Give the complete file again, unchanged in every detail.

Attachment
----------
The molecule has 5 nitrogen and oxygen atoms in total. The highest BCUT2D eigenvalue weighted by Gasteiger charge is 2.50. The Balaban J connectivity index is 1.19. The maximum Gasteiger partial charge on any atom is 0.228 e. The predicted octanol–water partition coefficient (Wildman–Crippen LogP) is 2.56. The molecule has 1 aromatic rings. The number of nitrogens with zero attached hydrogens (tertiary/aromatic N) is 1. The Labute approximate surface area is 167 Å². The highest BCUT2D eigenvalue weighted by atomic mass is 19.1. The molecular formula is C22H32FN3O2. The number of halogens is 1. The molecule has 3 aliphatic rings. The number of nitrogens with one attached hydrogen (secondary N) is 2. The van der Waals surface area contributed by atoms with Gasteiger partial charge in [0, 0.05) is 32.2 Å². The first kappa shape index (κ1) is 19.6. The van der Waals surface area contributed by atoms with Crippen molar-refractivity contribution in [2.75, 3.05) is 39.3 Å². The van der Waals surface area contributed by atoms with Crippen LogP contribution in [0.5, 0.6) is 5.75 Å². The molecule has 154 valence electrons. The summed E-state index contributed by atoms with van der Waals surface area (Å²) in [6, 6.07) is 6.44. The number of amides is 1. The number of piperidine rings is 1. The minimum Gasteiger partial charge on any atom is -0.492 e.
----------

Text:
The molecule has 5 nitrogen and oxygen atoms in total. The highest BCUT2D eigenvalue weighted by Gasteiger charge is 2.50. The Balaban J connectivity index is 1.19. The maximum Gasteiger partial charge on any atom is 0.228 e. The predicted octanol–water partition coefficient (Wildman–Crippen LogP) is 2.56. The molecule has 1 aromatic rings. The number of nitrogens with zero attached hydrogens (tertiary/aromatic N) is 1. The Labute approximate surface area is 167 Å². The highest BCUT2D eigenvalue weighted by atomic mass is 19.1. The molecular formula is C22H32FN3O2. The number of halogens is 1. The molecule has 3 aliphatic rings. The number of nitrogens with one attached hydrogen (secondary N) is 2. The van der Waals surface area contributed by atoms with Gasteiger partial charge in [0, 0.05) is 32.2 Å². The first kappa shape index (κ1) is 19.6. The van der Waals surface area contributed by atoms with Crippen molar-refractivity contribution in [2.75, 3.05) is 39.3 Å². The van der Waals surface area contributed by atoms with Crippen LogP contribution in [0.5, 0.6) is 5.75 Å². The molecule has 154 valence electrons. The summed E-state index contributed by atoms with van der Waals surface area (Å²) in [6, 6.07) is 6.44. The number of amides is 1. The number of piperidine rings is 1. The minimum Gasteiger partial charge on any atom is -0.492 e.